The finished dish. I wish I had known that we could take the leftovers home. I didn’t learn that until the next course.

The next course was the steak, and it was my turn to cook. That is why there are no photos of this course being prepared. As a matter of fact, I forgot all about taking photos until my plate was nearly licked clean (below). You will have to take my word for it that it was a beautiful presentation. The staff had the potatoes cooked for us already, so all I had to do was cook the steak, and while it was resting, make the sauce.

During this course, we learned how to judge how when a steak was done. Click here for a wiki on how this is done. When the steaks began to look right we were all poking our hands and poking our steaks. I thought they came out well, as evidenced below.

With the final course, it was my friend’s turn to cook. The crepes were already prepared. We learned that the market has them frozen if anyone wanted to try the recipe at home. I think the ones we were provided in class were cooked in the classroom kitchen before we arrived. They were filled with butter and orange.

One of the students examines the provided recipe as my friend gets instructions from the staff on what she would be doing.
The pre filled crepes, an orange and butter mixture, sugar, and a mix of brandy and Grand Marnier.
The crepes cooking
My friend learning to flambe crepes, and showing that you should never waste even a drop of good ingredients.
Waiting patiently for the crepes to brown
Chef Michael Miles, our teacher for the day.

My friend had an appointment on the same side of town as the cooking class. It didn’t make sense to drive all the way back home to drop me off and then go all the way back to her appointment. Houston is a huge sprawling city with horrible traffic. Lucky for us, St. Arnold’s brewery was nearby to the Central Market and to where the appointment was at.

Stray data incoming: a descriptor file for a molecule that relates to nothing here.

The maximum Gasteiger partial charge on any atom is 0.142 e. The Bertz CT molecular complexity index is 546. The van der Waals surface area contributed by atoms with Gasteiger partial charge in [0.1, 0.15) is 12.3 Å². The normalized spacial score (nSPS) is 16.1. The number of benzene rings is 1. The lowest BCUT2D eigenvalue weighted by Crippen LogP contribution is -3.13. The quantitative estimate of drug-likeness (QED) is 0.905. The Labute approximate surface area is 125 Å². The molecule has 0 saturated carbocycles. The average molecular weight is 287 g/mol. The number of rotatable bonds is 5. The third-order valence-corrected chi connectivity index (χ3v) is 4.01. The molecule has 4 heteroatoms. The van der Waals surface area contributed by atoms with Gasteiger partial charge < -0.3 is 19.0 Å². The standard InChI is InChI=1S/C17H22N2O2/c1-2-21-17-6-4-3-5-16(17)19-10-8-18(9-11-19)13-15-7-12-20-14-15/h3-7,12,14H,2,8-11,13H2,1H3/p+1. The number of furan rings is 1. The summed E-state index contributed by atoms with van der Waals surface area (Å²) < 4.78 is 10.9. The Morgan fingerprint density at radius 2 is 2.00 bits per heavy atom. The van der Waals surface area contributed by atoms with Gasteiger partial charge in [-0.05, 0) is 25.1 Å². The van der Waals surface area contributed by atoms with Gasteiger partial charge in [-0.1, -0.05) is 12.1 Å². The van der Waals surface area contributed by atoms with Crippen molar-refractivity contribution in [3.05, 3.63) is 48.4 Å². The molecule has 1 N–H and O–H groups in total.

Next to the brewery was a display of art cars. I thought my niece, the archaeologist, would life this one.

We waited in the beer garden, with Houston in the background until our tour of the brewery started. Since you don’t have to take the tour to drink, we were the only ones on the tour. We were encouraged to carry our beers with us as we followed our guide around.

In the middle of the garden was a fountain shaped like a champagne glass. Wouldn’t a beer stein been better?
This thing isn’t named for the beer in it. All these containers are named for saints, except for a few, like this one, which is named for someone’s dog.
There are a lot of tongue in cheek murals decorating the brewing building.

All in all, it was a great visit. I would highly recommend that folks visit this brewery if they are in Houston. It has the added attraction of being dog friendly. You and your dog are welcome to visit the beer garden at any time. You don’t have to take the tour.

Categories: Cooking, food, Nomad's Food, Travel, United StatesTags: , , , , , , , , ,